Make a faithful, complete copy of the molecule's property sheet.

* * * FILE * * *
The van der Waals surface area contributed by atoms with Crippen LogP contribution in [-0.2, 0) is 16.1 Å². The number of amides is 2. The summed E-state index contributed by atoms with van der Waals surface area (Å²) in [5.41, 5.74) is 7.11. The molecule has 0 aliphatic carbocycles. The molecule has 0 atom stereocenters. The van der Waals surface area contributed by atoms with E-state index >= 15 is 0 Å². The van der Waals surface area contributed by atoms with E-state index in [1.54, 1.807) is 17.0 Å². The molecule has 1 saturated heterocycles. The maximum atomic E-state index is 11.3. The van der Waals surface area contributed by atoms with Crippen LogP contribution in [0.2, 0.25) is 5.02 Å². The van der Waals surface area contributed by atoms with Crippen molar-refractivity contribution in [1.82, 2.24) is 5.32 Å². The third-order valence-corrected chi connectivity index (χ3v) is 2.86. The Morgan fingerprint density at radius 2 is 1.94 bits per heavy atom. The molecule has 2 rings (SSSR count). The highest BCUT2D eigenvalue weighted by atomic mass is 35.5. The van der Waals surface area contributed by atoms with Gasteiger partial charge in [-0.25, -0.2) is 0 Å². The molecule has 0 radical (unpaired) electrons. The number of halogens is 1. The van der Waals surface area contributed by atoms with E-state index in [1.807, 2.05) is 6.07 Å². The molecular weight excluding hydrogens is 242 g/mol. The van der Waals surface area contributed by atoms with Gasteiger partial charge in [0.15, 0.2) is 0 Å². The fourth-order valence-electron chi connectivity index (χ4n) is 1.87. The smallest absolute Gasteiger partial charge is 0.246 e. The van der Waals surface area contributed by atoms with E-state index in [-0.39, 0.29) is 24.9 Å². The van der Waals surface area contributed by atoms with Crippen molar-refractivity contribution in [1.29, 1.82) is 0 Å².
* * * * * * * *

The van der Waals surface area contributed by atoms with Crippen LogP contribution in [-0.2, 0) is 16.1 Å². The number of amides is 2. The summed E-state index contributed by atoms with van der Waals surface area (Å²) in [5.41, 5.74) is 7.11. The molecule has 0 aliphatic carbocycles. The molecule has 0 atom stereocenters. The van der Waals surface area contributed by atoms with E-state index >= 15 is 0 Å². The van der Waals surface area contributed by atoms with E-state index in [1.54, 1.807) is 17.0 Å². The molecule has 1 saturated heterocycles. The maximum atomic E-state index is 11.3. The van der Waals surface area contributed by atoms with Crippen LogP contribution in [0.2, 0.25) is 5.02 Å². The van der Waals surface area contributed by atoms with Crippen molar-refractivity contribution in [1.82, 2.24) is 5.32 Å². The third-order valence-corrected chi connectivity index (χ3v) is 2.86. The Morgan fingerprint density at radius 2 is 1.94 bits per heavy atom. The molecule has 2 rings (SSSR count). The highest BCUT2D eigenvalue weighted by atomic mass is 35.5. The van der Waals surface area contributed by atoms with Gasteiger partial charge in [-0.25, -0.2) is 0 Å². The molecule has 0 radical (unpaired) electrons. The number of halogens is 1. The van der Waals surface area contributed by atoms with E-state index in [1.807, 2.05) is 6.07 Å². The molecular weight excluding hydrogens is 242 g/mol. The van der Waals surface area contributed by atoms with Gasteiger partial charge in [0.15, 0.2) is 0 Å². The fourth-order valence-electron chi connectivity index (χ4n) is 1.87. The smallest absolute Gasteiger partial charge is 0.246 e. The van der Waals surface area contributed by atoms with E-state index in [-0.39, 0.29) is 24.9 Å². The van der Waals surface area contributed by atoms with Crippen molar-refractivity contribution in [1.29, 1.82) is 0 Å².